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PHILLIP MATTHEW ROBERTS

SONGSOPTOK THE WRITERS BLOG | 10/15/2016 |



SONGSOPTOK: Is the subject of sex taboo in your own personal family and friends circle? Do you talk freely about sex with your partner / children / friends? If no, why? If yes, what exactly do you talk about? Take this as an academic exercise, and do explain.

PHILLIP: I never find the subject of sex taboo and most of my friends usually discuss sexuality quite openly when it's germane to some discussion.  Normally I'll talk openly about any topic as long as it's interesting and done in a lively and enjoyable manner and when it comes to sex, there isn't really any aspect of it I will not discuss. 


SONGSOPTOK: In the society you live in, is the subject of sex a taboo? If yes, how do you explain it? Is it because of the religion that is practiced in your country? Or is because of your culture, or even the beliefs of the political parties in power?

PHILLIP:  I really don't know because I tend not to follow societal norms.  My simplest explanation is that sex like most conversations are based on preferences and how candidly open and progressive the audience happens to be. 


SONGSOPTOK: Do you think that the society today is more permissive compared to the time you were growing up? Do you think it is a good thing? Please let us have your detailed opinion.

PHILLIP:  Again, I really don't know nor could I measure this question by any metric other than propagation is the reason everyone is present on this planet so somebody somewhere is assuredly doing it and I personally don't think it's a good or bad thing until it becomes non consensual. 


SONGSOPTOK: Do you think that a permissive society is dangerous for teenagers, both girls and boys? Or is it on the contrary a good thing since it demystifies sexual acts and makes them look at it as something mundane and normal? Is that a good or a bad thing?

PHILLIP:  I'm not an alarmist and think that growing up entails knowledge and sex should be treated no differently.  Learn to become informed about social risks and become responsible for your own pleasures and vices.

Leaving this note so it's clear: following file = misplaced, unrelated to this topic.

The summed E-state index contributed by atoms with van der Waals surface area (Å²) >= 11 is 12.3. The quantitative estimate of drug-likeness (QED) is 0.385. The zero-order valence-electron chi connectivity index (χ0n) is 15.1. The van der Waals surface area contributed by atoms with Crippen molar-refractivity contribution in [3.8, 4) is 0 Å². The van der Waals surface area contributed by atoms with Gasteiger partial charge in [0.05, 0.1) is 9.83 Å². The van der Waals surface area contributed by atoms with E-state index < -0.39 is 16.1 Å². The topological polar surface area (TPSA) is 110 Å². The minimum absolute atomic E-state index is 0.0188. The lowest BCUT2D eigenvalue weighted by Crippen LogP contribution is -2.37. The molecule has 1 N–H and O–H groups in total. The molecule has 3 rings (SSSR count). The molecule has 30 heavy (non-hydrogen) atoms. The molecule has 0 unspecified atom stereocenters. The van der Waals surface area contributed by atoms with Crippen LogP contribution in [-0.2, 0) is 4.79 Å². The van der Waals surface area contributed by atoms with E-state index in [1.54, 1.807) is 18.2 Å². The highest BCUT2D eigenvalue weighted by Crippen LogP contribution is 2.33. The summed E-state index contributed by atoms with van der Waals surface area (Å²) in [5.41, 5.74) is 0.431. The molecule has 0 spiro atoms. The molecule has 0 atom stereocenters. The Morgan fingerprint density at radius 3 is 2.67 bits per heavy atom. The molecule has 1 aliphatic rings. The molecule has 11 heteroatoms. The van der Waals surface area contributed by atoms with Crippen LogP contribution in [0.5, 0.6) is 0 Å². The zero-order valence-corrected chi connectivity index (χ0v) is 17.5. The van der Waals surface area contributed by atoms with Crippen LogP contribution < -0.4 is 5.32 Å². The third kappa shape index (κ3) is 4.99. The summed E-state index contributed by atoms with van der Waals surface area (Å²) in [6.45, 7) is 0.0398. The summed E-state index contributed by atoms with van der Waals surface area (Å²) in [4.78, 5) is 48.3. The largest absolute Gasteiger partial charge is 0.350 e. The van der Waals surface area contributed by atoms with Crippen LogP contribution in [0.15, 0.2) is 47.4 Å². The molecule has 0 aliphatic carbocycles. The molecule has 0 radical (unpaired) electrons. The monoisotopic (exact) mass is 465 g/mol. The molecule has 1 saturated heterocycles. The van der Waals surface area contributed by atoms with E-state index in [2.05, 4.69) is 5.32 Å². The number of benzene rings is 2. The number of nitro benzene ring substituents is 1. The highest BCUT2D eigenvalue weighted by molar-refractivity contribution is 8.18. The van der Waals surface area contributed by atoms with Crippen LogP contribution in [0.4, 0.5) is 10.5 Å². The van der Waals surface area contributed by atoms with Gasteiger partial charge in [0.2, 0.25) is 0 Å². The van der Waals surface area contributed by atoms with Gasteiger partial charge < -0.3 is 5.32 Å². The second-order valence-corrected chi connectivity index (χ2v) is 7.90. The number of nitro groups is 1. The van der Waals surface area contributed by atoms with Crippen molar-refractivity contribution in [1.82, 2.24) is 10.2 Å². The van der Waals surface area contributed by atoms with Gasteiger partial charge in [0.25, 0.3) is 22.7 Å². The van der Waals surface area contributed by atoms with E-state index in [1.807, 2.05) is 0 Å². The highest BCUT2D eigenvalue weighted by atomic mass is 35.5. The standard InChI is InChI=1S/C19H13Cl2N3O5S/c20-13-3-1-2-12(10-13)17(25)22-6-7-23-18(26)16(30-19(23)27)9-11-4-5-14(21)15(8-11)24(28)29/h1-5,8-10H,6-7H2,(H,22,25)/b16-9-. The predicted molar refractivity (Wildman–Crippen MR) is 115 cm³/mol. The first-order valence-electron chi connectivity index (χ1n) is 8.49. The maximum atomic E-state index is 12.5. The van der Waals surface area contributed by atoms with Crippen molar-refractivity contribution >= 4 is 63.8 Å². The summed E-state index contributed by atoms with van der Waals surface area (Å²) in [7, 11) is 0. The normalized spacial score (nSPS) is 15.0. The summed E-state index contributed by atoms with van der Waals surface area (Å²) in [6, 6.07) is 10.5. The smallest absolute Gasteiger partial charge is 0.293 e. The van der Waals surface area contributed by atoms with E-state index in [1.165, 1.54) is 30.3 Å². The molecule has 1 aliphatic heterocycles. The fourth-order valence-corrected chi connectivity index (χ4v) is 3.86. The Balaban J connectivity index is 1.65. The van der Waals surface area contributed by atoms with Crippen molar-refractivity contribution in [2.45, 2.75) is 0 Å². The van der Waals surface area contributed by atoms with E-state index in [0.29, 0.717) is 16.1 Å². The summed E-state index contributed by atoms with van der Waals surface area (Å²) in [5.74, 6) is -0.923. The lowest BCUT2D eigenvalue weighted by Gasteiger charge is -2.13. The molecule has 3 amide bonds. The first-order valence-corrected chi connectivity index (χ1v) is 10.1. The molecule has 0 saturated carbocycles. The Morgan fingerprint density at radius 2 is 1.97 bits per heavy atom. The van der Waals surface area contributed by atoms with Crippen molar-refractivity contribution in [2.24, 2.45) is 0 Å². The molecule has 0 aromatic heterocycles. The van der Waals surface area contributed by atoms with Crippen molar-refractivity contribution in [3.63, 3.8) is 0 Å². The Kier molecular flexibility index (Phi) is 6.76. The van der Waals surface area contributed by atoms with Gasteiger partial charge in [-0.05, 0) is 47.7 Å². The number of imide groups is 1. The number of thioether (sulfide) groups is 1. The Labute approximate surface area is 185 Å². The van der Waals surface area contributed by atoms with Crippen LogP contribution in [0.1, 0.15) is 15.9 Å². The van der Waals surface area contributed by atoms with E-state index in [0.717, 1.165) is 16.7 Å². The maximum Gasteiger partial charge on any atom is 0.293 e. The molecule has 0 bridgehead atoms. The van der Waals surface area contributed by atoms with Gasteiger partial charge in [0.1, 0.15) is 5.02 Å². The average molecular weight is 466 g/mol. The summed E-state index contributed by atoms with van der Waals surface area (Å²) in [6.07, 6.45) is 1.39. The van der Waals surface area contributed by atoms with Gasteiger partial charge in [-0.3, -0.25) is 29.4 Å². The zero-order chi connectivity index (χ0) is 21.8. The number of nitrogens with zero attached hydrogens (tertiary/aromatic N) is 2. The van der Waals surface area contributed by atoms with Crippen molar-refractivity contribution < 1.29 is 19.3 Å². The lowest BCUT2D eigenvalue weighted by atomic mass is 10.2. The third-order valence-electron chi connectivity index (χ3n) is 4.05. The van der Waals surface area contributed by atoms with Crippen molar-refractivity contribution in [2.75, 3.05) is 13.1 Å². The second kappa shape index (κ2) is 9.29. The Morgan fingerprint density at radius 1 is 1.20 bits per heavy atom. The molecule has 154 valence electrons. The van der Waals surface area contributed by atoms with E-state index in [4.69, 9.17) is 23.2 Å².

SONGSOPTOK: History tells us that sex was not taboo in ancient societies. What, in your opinion, is the genesis of this attitude? Do you think that the rise of patriarchal societies all over the world is the main reason, where man gradually started looking upon the woman as his own property? Or is it mainly religious, where woman was treated as the root of all evils?

PHILLIP:  Not really sure though I've heard the adage: be fruitful and multiply but this could just be an agenda to maintain mediocrity and the status quo and I'm not really sure if this is a patriarchal or matriarchal issue but simply a human one. 


SONGSOPTOK: Do you believe sexual attitudes and acts to be normal like all other bodily functions or do you think that there is a special significance to sexual acts? In other words, do sexual acts need to be couched in special sentiments and sanctified by the institution of marriage? What is your own experience? What is the experience of people close to you?

PHILLIP:  I think they're perfectly normal and healthy and yes, there's always the possibility that sexual acts can take on greater significance, at least certainly more so than an average bowel movement. 


SONGSOPTOK: In your opinion, does the taboo about sex give rise to repressive societies where men and women feel obliged to curb their natural instincts and take recourse to abuse, rape or incest?

PHILLIP:  Yes I do and that repression, at least at first glimpse, seems to highlight a common male fear that women are more powerful. 


SONGSOPTOK: This brings us to the issue of violence against women in different societies, where women and girls are abused and raped on a regular basis by members of their own families. Do you think that the taboo about sex is the main reason for such behavior? Would a change in attitudes actually make a difference to the position of women in such societies?

PHILLIP:  I'm really not sure but taboo is not the term I'd use because this is a cultural attitude and when someone abuses someone else, this is criminal and the only way I can confront this issue.
 

SONGSOPTOK: Have media in general and Internet in particular played a role in either enhancing or diminishing the taboo about sex? In what way?

PHILLIP:  My magic 8 Ball says, could be but I'll shake it again just to give this discussion its due.  Whether it's enhanced or diminished I still think all the old questions and wisdom literature remain applicable.  Technology may change but responsibility does not. 


SONGSOPTOK: Do you think that ultimately sex is all about power and domination, both for men and women? Why? What is your personal experience?

PHILLIP:  I truly hope not.  Sex is only one aspect of love that should be shared freely with willing and informed participants. 


PHILLIP MATTHEW ROBERTS is a 43 year old writer who resides in Lexington, Kentucky where he spends most of his days revising poetry between sleep and scribbling away at novels.  When not engaged in these activities he also enjoys good meals shared among good friends accompanied by intimate talk that lasts long into the evening.  

We sincerely thank you for your time and hope we shall have your continued support.
Aparajita Sen
(EDITOR)

 Songsoptok

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